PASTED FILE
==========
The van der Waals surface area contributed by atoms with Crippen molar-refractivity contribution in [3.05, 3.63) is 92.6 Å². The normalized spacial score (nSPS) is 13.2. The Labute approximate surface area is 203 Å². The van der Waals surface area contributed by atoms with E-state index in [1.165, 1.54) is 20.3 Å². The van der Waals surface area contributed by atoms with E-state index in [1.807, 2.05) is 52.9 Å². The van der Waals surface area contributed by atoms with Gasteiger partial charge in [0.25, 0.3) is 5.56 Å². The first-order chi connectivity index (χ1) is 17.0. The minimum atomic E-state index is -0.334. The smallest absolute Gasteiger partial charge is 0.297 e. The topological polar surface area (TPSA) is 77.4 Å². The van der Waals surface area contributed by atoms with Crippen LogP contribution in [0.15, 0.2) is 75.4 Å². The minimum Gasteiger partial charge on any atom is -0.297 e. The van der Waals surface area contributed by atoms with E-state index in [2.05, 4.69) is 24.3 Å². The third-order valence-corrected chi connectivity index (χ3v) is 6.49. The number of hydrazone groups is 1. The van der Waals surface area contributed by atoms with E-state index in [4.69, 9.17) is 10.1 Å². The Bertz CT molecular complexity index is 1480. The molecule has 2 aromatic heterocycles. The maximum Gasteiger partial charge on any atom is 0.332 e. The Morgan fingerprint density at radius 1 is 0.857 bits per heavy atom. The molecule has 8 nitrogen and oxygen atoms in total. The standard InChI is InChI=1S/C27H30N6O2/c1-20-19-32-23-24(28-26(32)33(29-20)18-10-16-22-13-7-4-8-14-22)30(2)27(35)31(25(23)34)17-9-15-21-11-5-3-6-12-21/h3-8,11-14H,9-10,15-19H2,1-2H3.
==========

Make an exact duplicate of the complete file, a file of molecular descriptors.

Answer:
The van der Waals surface area contributed by atoms with Crippen molar-refractivity contribution in [3.05, 3.63) is 92.6 Å². The normalized spacial score (nSPS) is 13.2. The Labute approximate surface area is 203 Å². The van der Waals surface area contributed by atoms with E-state index in [1.165, 1.54) is 20.3 Å². The van der Waals surface area contributed by atoms with E-state index in [1.807, 2.05) is 52.9 Å². The van der Waals surface area contributed by atoms with Gasteiger partial charge in [0.25, 0.3) is 5.56 Å². The first-order chi connectivity index (χ1) is 17.0. The minimum atomic E-state index is -0.334. The smallest absolute Gasteiger partial charge is 0.297 e. The topological polar surface area (TPSA) is 77.4 Å². The van der Waals surface area contributed by atoms with Crippen LogP contribution in [0.15, 0.2) is 75.4 Å². The minimum Gasteiger partial charge on any atom is -0.297 e. The van der Waals surface area contributed by atoms with E-state index in [2.05, 4.69) is 24.3 Å². The third-order valence-corrected chi connectivity index (χ3v) is 6.49. The number of hydrazone groups is 1. The van der Waals surface area contributed by atoms with E-state index in [4.69, 9.17) is 10.1 Å². The Bertz CT molecular complexity index is 1480. The molecule has 2 aromatic heterocycles. The maximum Gasteiger partial charge on any atom is 0.332 e. The Morgan fingerprint density at radius 1 is 0.857 bits per heavy atom. The molecule has 8 nitrogen and oxygen atoms in total. The standard InChI is InChI=1S/C27H30N6O2/c1-20-19-32-23-24(28-26(32)33(29-20)18-10-16-22-13-7-4-8-14-22)30(2)27(35)31(25(23)34)17-9-15-21-11-5-3-6-12-21/h3-8,11-14H,9-10,15-19H2,1-2H3.